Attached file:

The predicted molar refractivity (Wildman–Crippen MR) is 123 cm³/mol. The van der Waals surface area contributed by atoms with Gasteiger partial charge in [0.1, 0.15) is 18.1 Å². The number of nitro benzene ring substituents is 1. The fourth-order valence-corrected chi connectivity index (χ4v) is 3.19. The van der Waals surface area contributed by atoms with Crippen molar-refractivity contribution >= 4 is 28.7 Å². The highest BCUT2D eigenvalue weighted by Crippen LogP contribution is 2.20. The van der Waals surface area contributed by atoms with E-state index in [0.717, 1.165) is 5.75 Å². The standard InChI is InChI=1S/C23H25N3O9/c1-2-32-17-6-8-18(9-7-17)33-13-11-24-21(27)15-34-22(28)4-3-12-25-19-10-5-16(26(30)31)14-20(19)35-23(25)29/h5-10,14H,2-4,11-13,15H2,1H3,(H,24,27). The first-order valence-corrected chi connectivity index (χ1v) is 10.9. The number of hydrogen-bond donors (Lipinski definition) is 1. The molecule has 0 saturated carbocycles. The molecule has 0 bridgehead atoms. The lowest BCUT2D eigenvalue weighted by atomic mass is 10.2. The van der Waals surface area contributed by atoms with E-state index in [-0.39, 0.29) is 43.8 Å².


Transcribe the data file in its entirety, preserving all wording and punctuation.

The predicted molar refractivity (Wildman–Crippen MR) is 123 cm³/mol. The van der Waals surface area contributed by atoms with Gasteiger partial charge in [0.1, 0.15) is 18.1 Å². The number of nitro benzene ring substituents is 1. The fourth-order valence-corrected chi connectivity index (χ4v) is 3.19. The van der Waals surface area contributed by atoms with Crippen molar-refractivity contribution >= 4 is 28.7 Å². The highest BCUT2D eigenvalue weighted by Crippen LogP contribution is 2.20. The van der Waals surface area contributed by atoms with E-state index in [0.717, 1.165) is 5.75 Å². The standard InChI is InChI=1S/C23H25N3O9/c1-2-32-17-6-8-18(9-7-17)33-13-11-24-21(27)15-34-22(28)4-3-12-25-19-10-5-16(26(30)31)14-20(19)35-23(25)29/h5-10,14H,2-4,11-13,15H2,1H3,(H,24,27). The first-order valence-corrected chi connectivity index (χ1v) is 10.9. The number of hydrogen-bond donors (Lipinski definition) is 1. The molecule has 0 saturated carbocycles. The molecule has 0 bridgehead atoms. The lowest BCUT2D eigenvalue weighted by atomic mass is 10.2. The van der Waals surface area contributed by atoms with E-state index in [-0.39, 0.29) is 43.8 Å².